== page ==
Brain Anatomy: Understanding Virginia Penhune's February 2013 article

I found another researcher I wish to emulate: Virginia B. Penhune from Concordia University. She received her BA when I was four years old, but like Judy Willis, Penhune inspires me that I can still meet my career interests even if I don't have my PhD just yet. Penhune's recent studies remind me of my intended dissertation topic.

Her most recent research looked at the correlation of brain development and music lessons taken before age seven. For those who have been following my blog, you know I wanted to look at the correlation between the number of years a student takes of performance music classes and academic performance. While my dissertation study still needed some hashing out, which I was unable to do before I withdrew, I am excited to read of Penhune's findings.

I could tell you that her paper, written by both her and three other colleagues, is exciting in that its results prove a lot of what I already believe, but I can't do that because I've realized there's a lot I need to learn about brain anatomy and the methods used for this study. I really wish I had an opportunity to take a neuroanatomy, or anatomy of the brain, course, but for now, I'm going to have to learn things on my own.

  • White Matter: Occupying 60% of the brain, the white matter consists of nerve fibers. The white matter is responsible for communication throughout the brain and controls temperature, blood pressure, and heart rate. This area of the brain has only recently become important in the study of neuroscience. Rather than considering white matter, neuroscientists have concerned themselves with the other 40% of the brain, called grey matter. Neuroscientist have since realized that if the white matter is not functioning properly, the brain cannot communicate properly with itself or with the rest of the body. Finally, white matter takes at least 20 years to fully develop.
  • Plasticity: The ability of the brain to change. This ability can be enhanced or hindered.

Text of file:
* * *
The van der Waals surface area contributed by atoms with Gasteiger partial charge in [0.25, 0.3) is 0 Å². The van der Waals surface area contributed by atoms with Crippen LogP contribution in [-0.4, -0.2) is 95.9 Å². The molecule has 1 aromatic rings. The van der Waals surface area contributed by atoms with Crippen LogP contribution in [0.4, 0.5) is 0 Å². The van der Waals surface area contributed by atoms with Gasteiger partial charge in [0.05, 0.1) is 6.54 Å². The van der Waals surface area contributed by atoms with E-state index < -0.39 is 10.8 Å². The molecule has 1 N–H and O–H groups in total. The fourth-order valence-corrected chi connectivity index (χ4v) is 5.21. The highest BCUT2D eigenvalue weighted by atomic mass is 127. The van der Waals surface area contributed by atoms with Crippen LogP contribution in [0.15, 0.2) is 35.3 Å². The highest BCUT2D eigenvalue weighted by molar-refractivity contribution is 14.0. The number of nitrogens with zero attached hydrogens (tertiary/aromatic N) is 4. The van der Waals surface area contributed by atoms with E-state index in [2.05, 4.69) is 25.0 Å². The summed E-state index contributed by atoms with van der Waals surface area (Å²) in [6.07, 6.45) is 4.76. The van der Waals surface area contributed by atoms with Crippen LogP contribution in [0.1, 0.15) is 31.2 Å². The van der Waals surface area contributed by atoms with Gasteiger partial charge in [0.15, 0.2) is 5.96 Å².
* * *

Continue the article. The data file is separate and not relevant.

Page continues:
• Corpus Callosum: An area deep within the brain that connects the left hemisphere with the right hemisphere. The front part of the corpus callosum, called the genu, is bigger in left-handed people. Like the white matter, the corpus callosum is responsible in communication. And, like the white matter, damage to the corpus callosum can create problems with motor and speech skills.
  • Sensitive Period: Like the brain has two areas (white and grey matter), early development can be defined by two periods: critical and sensitive periods. The critical period is defined as the time between birth and age three. The critical period of development is a time when infants/toddlers are most responsive to stimulation. Sensitive periods also begin at birth, but can last up to ten years. The sensitive period is a bit broader than simple stimulation. During sensitive periods, infants/toddlers/children gain social, emotional, and mental skills. Montessori schools describe the period between ages 3 and 6 as opportunities for "self-mastery" and "seek out actions and activities that correspond with their development". Montessori schools add a child will begin to organize information to which they have been exposed after age 7.
I'll look at the methods and conclusion of Penhune's study in my next blog.

Steele, C.J., Bailey, J.A., Zatorre, R.J., and Penhune, V.B. (2013). Early musical training and white-matter plasticity in the corpus callosum: Evidence for a sensitive period. Journal of neuroscience, 33(3), 1282-1290.
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